Growth in health care spending remains at record low in 2011

WASHINGTON, D.C. — Total U.S. health care spending hit $2.7 trillion in 2011, making for a three-year run of record-low annual spending growth after the onset of the Great Recession.

The roughly 3.9 percent increase in public and private health expenditures for 2011 was nearly identical to the rates of growth in 2009 and 2010. They represent the three lowest annual growth rates in the 52 years the data has been kept, according to a report Monday by the U.S. Department of Health and Human Services.

The slower growth resulted from a mix of trends, including a decline in federal public health spending and slower growth in private health insurance premiums — 3.8 percent.

These trends offset an increase in 2011 in the use of personal health care goods and services as the economy continued to rebound and private health insurance enrollment stabilized after three years of major declines, said Micah Hartman, a federal statistician who co-authored the report.

In fact, spending for physician and clinical services rose 4.3 percent in 2011, up from a 3.1 percent increase in 2010 as the use and intensity of services increased.

The Affordable Care Act, which critics refer to as “Obamacare,” had a minimal effect on health spending in 2011 because its main provisions — mandatory coverage and state health insurance exchanges — don’t take effect until 2014, Hartman said.

Overall, spending for medical care reached $2.7 trillion, or roughly $8,680 per person in 2011, up from $2.6 trillion, or $8,417 per person, in 2010. The share of the economy devoted to health care in 2011 remained stable, at 17.9 percent of gross domestic product, the same as in 2010 and 2009.

The period of slower growth in health spending has been fueled mainly by the loss of job-based health coverage in the economic downturn.

From 2007 to 2010, private health insurance enrollment fell by 11.2 million customers, and the number of uninsured increased by 7 million. In 2009 alone, 6.2 million people lost private health coverage, the largest one-year decline on record. Numerous studies have shown that people seek less medical care when they have no insurance.

Three years of uniform growth rates hide the fact that certain areas of medical spending grew while others declined. For instance, prescription drug spending increased nearly 3 percent in 2011, compared with a 0.4 percent increase in 2010, as prices rose for brand-name and costly specialty drugs that treat rare and complex conditions.

Spending for Medicare, which accounted for 21 percent of U.S. health spending in 2011, reached $554 billion that year. That’s a 6.2 percent increase over 2010, which saw a 4.3 percent spending hike from 2009. Medicare’s 2011 spending increase was due mainly to a one-time increase in nursing home payments, faster growth in spending for doctors’ services and higher spending for Medicare Advantage, the private health plans that provide Medicare benefits.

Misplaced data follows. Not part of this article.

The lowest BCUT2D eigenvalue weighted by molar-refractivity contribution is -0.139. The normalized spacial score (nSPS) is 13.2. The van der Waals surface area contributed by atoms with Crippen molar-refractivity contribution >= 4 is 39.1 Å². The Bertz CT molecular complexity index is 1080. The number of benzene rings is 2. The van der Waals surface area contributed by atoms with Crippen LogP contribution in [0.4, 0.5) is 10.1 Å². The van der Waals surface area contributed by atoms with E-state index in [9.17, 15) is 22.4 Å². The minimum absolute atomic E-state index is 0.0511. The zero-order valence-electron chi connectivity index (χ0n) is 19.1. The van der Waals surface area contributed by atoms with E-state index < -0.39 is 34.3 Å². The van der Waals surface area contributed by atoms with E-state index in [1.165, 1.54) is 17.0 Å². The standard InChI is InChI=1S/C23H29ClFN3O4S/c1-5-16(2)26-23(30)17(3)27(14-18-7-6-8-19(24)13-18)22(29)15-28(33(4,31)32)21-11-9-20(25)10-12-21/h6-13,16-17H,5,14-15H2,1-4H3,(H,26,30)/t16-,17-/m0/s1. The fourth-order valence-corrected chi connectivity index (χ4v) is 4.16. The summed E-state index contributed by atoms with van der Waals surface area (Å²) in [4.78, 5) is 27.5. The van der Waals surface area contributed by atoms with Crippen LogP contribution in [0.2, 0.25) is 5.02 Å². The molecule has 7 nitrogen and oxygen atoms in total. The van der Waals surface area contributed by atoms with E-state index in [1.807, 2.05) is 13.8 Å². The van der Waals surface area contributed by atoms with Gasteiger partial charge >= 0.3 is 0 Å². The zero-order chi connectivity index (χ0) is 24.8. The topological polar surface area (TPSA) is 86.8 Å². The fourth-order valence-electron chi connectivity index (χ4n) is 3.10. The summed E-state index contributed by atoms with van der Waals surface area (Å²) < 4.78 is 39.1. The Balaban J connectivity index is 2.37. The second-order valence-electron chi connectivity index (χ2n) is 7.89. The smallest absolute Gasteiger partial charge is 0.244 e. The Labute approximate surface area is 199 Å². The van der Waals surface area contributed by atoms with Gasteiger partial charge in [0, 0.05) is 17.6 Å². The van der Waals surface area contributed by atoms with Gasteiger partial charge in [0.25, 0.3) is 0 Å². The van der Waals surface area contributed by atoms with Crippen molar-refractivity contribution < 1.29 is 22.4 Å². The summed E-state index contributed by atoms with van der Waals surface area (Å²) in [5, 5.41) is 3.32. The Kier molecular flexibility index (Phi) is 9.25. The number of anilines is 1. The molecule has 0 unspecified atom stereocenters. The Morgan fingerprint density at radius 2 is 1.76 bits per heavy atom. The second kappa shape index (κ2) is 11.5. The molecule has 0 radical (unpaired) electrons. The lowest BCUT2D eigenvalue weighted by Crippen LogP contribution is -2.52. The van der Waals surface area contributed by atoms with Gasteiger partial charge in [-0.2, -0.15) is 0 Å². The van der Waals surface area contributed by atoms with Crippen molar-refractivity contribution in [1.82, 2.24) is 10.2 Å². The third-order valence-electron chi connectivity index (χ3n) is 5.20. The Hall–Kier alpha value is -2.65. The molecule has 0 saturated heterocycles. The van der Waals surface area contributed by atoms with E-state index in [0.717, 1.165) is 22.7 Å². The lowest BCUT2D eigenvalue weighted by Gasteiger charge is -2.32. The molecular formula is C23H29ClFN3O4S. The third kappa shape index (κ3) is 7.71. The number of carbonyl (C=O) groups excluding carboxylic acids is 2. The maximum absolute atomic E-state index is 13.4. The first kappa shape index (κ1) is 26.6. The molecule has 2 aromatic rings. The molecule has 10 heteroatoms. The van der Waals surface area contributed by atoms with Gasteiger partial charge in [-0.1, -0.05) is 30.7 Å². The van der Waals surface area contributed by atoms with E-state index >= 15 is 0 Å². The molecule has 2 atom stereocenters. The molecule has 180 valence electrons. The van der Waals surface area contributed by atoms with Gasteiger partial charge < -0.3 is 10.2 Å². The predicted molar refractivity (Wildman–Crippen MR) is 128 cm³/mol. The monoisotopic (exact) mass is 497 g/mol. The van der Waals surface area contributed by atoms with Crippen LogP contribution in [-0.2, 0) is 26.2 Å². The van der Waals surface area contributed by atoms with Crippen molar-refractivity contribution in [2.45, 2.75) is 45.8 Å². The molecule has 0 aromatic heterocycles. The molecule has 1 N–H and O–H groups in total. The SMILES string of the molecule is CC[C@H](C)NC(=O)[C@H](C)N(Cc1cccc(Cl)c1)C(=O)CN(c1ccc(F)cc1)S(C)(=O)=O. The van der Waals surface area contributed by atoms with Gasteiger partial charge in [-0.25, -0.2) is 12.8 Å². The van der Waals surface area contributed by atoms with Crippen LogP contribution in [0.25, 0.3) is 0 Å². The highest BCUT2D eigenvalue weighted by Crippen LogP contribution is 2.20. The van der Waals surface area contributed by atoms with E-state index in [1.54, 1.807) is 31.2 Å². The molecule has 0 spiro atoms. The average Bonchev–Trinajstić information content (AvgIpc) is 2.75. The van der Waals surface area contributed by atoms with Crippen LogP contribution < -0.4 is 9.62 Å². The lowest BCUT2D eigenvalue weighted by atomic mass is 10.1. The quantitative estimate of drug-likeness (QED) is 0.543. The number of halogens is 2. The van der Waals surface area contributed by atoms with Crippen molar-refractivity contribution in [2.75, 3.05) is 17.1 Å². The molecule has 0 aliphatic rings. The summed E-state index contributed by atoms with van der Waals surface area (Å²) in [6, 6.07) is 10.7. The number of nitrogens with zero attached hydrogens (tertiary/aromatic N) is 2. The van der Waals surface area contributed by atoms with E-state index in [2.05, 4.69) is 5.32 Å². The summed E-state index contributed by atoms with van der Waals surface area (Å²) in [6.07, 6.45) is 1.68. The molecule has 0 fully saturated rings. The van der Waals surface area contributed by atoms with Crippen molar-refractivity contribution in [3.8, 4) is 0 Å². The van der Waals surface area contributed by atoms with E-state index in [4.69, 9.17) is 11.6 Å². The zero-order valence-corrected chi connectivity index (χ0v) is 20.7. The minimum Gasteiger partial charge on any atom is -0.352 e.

Spending on Medicaid, the federal health insurance program for the poor, slowed in 2011, increasing by only 2.5 percent, to nearly $408 billion. This resulted from states cutting programs as some federal Medicaid funding expired. In 2010, Medicaid spending rose nearly 6 percent.

While the federal health overhaul didn’t play a prominent role in the growth rate, a provision of the law that allows parents to include children up to age 26 on their insurance plans did affect spending. Because the 2.7 million young adults who gained coverage under the provision are typically healthier, their enrollment helped temper the average per-enrollee cost of job-based insurance.

The federal health care program also requires rebates from drug companies on prescription medications used by Medicaid enrollees. These rebates helped slow the growth in Medicaid prescription-drug spending in 2011.

In an afternoon blog post, Health and Human Services Secretary Kathleen Sebelius said the “rate review” provision of the health care law — which requires insurers to justify premium hikes of 10 percent or more — had helped save U.S. consumers an estimated $1 billion in premium increases.

Other highlights from the report:

• Out-of-pocket spending increased 2.8 percent in 2011, mainly because of higher cost-sharing and increased enrollment in consumer-directed health plans that typically have higher deductibles and co-pays.

• Spending growth for hospital care slowed by nearly 5 percent in 2011 as hospital cost increases, Medicaid spending for hospital care and utilization of hospital services all slowed.

• Per capita personal health care spending increased 3.3 percent in 2011, up 0.4 percent from 2010.